Yet biotechs with lines of credit from SVB could still be in a tough spot. Stevens noted how companies aren’t allowed to draw on revolving loans while the government is running the “bridge bank” it created to hold SVB’s assets. That bank “isn’t looking to grow the balance sheet by making additional extensions of credit under revolvers, or new loans,” he said.
Biotechs that rely on those credit lines could still face a cash crunch, particularly in a market environment that’s made fundraising harder for small drugmakers. Even if they stick with SVB and a buyer is found, it’s not clear whether that acquirer would pick up their loans on the same terms. “Are [biotechs] going to have to refinance?” Miller said, and if so “what terms are they going to get?”
To Stevens, this puts pressure on the government to sell SVB quickly. The bank’s assets will dwindle in value if companies get new credit lines elsewhere, he said. However, if a buyer emerges soon and keeps biotechs’ loans intact, it could “get into [the startup] space in the biggest way possible immediately.”
Will biotechs and investors change how they handle their money?
Biotech founders and investors say SVB’s collapse has taught them to spread their money across multiple startup-friendly banks, rather than relying on only one.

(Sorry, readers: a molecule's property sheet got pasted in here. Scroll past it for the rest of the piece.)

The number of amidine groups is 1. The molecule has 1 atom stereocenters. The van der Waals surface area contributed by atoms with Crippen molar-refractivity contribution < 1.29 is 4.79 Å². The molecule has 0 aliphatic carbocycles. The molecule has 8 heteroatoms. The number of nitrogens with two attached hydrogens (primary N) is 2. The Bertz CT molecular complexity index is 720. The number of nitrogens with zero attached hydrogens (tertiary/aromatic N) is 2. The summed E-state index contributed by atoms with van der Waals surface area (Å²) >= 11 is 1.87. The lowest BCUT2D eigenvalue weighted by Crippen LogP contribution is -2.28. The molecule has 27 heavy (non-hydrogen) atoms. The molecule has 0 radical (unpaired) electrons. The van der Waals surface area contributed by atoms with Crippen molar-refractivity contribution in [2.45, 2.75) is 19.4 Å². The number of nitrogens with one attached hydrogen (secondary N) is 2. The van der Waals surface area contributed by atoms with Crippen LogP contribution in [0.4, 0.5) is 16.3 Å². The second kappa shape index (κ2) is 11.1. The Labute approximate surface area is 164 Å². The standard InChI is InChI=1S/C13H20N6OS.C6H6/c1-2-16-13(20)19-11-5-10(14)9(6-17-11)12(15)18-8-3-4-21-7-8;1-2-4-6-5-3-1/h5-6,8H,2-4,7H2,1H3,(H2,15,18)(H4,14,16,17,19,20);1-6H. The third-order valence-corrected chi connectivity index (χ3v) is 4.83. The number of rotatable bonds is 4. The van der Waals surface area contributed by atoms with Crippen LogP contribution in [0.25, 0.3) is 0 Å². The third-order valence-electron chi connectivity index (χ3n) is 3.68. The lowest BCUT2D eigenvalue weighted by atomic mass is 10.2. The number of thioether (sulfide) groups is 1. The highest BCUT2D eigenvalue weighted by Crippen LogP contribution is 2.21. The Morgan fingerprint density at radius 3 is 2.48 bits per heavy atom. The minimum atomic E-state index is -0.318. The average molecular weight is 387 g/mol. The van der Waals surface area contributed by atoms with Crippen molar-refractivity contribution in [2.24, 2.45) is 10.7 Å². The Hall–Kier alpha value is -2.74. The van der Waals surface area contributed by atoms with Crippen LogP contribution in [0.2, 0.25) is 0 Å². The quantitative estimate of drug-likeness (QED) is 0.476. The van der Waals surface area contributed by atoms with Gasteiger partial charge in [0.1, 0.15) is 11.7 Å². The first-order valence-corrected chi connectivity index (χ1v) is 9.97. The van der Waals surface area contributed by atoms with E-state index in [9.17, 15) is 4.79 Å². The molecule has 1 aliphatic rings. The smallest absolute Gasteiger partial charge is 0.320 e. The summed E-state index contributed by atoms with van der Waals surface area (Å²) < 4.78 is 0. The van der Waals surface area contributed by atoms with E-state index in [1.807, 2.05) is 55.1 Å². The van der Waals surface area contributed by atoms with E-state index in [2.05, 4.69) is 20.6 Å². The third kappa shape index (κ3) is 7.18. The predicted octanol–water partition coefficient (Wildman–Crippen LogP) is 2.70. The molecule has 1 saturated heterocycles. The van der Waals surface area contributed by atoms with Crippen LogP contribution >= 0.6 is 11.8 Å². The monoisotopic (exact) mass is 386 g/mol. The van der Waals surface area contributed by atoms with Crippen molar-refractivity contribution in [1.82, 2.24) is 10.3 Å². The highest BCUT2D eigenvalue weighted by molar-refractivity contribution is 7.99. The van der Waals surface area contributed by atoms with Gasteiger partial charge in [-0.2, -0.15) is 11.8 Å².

“We’ve all been taught an acute lesson about the need to diversify,” said Michael Gilman, the CEO of Arrakis Therapeutics.
Dusan Perovic, a partner at venture firm Two Sigma Ventures, said that, going forward, startups will increasingly have multiple banking relationships.
They may also opt to hold funds in government securities, or limit account balances above the $250,000 threshold covered by the Federal Deposit Insurance Corporation. (Although questions of whether the government’s decision to make whole all SVB depositors may change perceptions of what’s protected.)
Perlstein is already switching strategies. His company, Perlara, had funds temporarily trapped in SVB and he’s now considering a variety of other banks, but likely won't settle on just one.
“A generation of founders is now scarred,” Perlstein said. “Going forward, I’m never going to assume I should trust a bank. I’ll definitely keep multiple accounts. Now you know why cells have two copies of a chromosome.”
Finding a new bank, or simultaneously working with several, can be a headache, though. Some loans require borrowers to keep their deposits in the same institution, for example, making it trickier for companies with debt to hedge their risk, according to Miller.
The task also could make building a biotech startup harder and more expensive, as companies might have to hire CFOs earlier or shore up their banking strategy right away, Perlstein said.
Others were more reflective of the role they play, too. Shennon, which announced a $13 million seed financing Monday, had just under $3 million in an SVB account, CEO Sun said. But as many of her peers rushed to pull money out, she stood her ground.
“I feel like the lesson learned is that you need to have more faith in banks that provide us with this service in this system,” Sun said.